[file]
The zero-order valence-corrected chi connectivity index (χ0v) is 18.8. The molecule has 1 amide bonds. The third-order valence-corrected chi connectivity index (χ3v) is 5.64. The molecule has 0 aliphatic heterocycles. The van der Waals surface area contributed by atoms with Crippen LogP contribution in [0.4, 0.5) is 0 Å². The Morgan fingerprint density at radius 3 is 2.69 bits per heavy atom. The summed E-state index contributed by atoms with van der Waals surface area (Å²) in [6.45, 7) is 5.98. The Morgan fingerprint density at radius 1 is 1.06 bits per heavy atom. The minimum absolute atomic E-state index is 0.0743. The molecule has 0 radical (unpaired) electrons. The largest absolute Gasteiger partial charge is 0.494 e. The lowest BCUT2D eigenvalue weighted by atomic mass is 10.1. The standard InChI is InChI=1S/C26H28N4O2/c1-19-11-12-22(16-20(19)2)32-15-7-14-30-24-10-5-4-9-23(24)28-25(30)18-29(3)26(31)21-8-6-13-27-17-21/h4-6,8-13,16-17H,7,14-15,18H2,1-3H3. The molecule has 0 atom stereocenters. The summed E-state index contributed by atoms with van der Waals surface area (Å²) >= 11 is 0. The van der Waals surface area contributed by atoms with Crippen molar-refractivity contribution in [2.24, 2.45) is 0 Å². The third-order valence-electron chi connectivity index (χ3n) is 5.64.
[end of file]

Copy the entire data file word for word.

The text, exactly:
The zero-order valence-corrected chi connectivity index (χ0v) is 18.8. The molecule has 1 amide bonds. The third-order valence-corrected chi connectivity index (χ3v) is 5.64. The molecule has 0 aliphatic heterocycles. The van der Waals surface area contributed by atoms with Crippen LogP contribution in [0.4, 0.5) is 0 Å². The Morgan fingerprint density at radius 3 is 2.69 bits per heavy atom. The summed E-state index contributed by atoms with van der Waals surface area (Å²) in [6.45, 7) is 5.98. The Morgan fingerprint density at radius 1 is 1.06 bits per heavy atom. The minimum absolute atomic E-state index is 0.0743. The molecule has 0 radical (unpaired) electrons. The largest absolute Gasteiger partial charge is 0.494 e. The lowest BCUT2D eigenvalue weighted by atomic mass is 10.1. The standard InChI is InChI=1S/C26H28N4O2/c1-19-11-12-22(16-20(19)2)32-15-7-14-30-24-10-5-4-9-23(24)28-25(30)18-29(3)26(31)21-8-6-13-27-17-21/h4-6,8-13,16-17H,7,14-15,18H2,1-3H3. The molecule has 0 atom stereocenters. The summed E-state index contributed by atoms with van der Waals surface area (Å²) >= 11 is 0. The van der Waals surface area contributed by atoms with Crippen molar-refractivity contribution in [2.24, 2.45) is 0 Å². The third-order valence-electron chi connectivity index (χ3n) is 5.64.